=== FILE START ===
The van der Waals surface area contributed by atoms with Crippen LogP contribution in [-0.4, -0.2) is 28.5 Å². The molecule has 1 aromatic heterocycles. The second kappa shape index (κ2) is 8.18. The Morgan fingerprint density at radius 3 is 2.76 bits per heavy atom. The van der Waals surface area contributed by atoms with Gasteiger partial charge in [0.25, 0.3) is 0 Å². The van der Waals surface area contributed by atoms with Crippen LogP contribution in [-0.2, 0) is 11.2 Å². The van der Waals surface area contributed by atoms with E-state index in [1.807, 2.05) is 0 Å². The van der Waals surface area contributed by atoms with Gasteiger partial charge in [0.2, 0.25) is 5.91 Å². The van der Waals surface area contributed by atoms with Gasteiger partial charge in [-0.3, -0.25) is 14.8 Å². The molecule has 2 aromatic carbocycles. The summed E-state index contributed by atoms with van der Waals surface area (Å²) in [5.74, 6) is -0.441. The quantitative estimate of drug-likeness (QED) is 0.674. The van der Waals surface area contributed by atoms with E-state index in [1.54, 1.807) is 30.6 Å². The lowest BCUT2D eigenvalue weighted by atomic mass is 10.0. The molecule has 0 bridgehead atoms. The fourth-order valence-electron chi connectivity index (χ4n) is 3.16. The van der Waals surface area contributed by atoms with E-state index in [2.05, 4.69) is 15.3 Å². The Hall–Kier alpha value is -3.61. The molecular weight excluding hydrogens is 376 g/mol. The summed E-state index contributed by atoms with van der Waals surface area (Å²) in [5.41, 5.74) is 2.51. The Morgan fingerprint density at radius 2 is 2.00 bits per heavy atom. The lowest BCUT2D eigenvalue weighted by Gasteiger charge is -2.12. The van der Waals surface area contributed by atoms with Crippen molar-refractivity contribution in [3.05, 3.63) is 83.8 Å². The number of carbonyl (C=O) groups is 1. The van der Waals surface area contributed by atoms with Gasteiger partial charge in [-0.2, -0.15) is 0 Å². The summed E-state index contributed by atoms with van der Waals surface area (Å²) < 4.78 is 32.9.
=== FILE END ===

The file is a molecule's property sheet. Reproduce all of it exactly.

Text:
The van der Waals surface area contributed by atoms with Crippen LogP contribution in [-0.4, -0.2) is 28.5 Å². The molecule has 1 aromatic heterocycles. The second kappa shape index (κ2) is 8.18. The Morgan fingerprint density at radius 3 is 2.76 bits per heavy atom. The van der Waals surface area contributed by atoms with Gasteiger partial charge in [0.25, 0.3) is 0 Å². The van der Waals surface area contributed by atoms with Crippen LogP contribution in [-0.2, 0) is 11.2 Å². The van der Waals surface area contributed by atoms with E-state index in [1.807, 2.05) is 0 Å². The van der Waals surface area contributed by atoms with Gasteiger partial charge in [0.2, 0.25) is 5.91 Å². The van der Waals surface area contributed by atoms with Gasteiger partial charge in [-0.3, -0.25) is 14.8 Å². The molecule has 2 aromatic carbocycles. The summed E-state index contributed by atoms with van der Waals surface area (Å²) in [5.74, 6) is -0.441. The quantitative estimate of drug-likeness (QED) is 0.674. The van der Waals surface area contributed by atoms with E-state index in [1.54, 1.807) is 30.6 Å². The lowest BCUT2D eigenvalue weighted by atomic mass is 10.0. The molecule has 0 bridgehead atoms. The fourth-order valence-electron chi connectivity index (χ4n) is 3.16. The van der Waals surface area contributed by atoms with E-state index in [2.05, 4.69) is 15.3 Å². The Hall–Kier alpha value is -3.61. The molecular weight excluding hydrogens is 376 g/mol. The summed E-state index contributed by atoms with van der Waals surface area (Å²) in [5.41, 5.74) is 2.51. The Morgan fingerprint density at radius 2 is 2.00 bits per heavy atom. The lowest BCUT2D eigenvalue weighted by Gasteiger charge is -2.12. The van der Waals surface area contributed by atoms with Crippen molar-refractivity contribution in [3.05, 3.63) is 83.8 Å². The number of carbonyl (C=O) groups is 1. The van der Waals surface area contributed by atoms with Gasteiger partial charge in [-0.2, -0.15) is 0 Å². The summed E-state index contributed by atoms with van der Waals surface area (Å²) < 4.78 is 32.9.